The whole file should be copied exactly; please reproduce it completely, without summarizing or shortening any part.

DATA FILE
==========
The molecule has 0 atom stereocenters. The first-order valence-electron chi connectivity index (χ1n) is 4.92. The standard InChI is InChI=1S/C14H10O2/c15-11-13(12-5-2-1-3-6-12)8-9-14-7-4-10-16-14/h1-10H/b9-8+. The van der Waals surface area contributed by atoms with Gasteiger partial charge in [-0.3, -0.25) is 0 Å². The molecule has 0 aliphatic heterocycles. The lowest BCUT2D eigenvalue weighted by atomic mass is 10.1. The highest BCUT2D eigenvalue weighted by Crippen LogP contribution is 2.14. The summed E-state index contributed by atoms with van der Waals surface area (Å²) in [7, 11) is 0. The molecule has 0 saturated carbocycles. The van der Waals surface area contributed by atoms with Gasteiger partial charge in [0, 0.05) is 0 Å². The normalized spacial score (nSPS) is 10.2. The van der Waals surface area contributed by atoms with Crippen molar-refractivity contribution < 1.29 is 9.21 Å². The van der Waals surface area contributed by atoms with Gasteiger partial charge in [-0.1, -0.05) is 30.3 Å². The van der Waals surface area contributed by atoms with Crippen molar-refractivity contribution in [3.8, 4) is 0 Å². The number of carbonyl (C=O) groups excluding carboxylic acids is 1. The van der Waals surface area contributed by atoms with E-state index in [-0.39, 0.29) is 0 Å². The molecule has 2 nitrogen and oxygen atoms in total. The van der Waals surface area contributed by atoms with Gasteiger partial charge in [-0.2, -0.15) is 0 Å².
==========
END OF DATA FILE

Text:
The molecule has 0 atom stereocenters. The first-order valence-electron chi connectivity index (χ1n) is 4.92. The standard InChI is InChI=1S/C14H10O2/c15-11-13(12-5-2-1-3-6-12)8-9-14-7-4-10-16-14/h1-10H/b9-8+. The van der Waals surface area contributed by atoms with Gasteiger partial charge in [-0.3, -0.25) is 0 Å². The molecule has 0 aliphatic heterocycles. The lowest BCUT2D eigenvalue weighted by atomic mass is 10.1. The highest BCUT2D eigenvalue weighted by Crippen LogP contribution is 2.14. The summed E-state index contributed by atoms with van der Waals surface area (Å²) in [7, 11) is 0. The molecule has 0 saturated carbocycles. The van der Waals surface area contributed by atoms with Gasteiger partial charge in [0, 0.05) is 0 Å². The normalized spacial score (nSPS) is 10.2. The van der Waals surface area contributed by atoms with Crippen molar-refractivity contribution < 1.29 is 9.21 Å². The van der Waals surface area contributed by atoms with Gasteiger partial charge in [-0.1, -0.05) is 30.3 Å². The van der Waals surface area contributed by atoms with Crippen molar-refractivity contribution in [3.8, 4) is 0 Å². The number of carbonyl (C=O) groups excluding carboxylic acids is 1. The van der Waals surface area contributed by atoms with E-state index in [-0.39, 0.29) is 0 Å². The molecule has 2 nitrogen and oxygen atoms in total. The van der Waals surface area contributed by atoms with Gasteiger partial charge in [-0.2, -0.15) is 0 Å².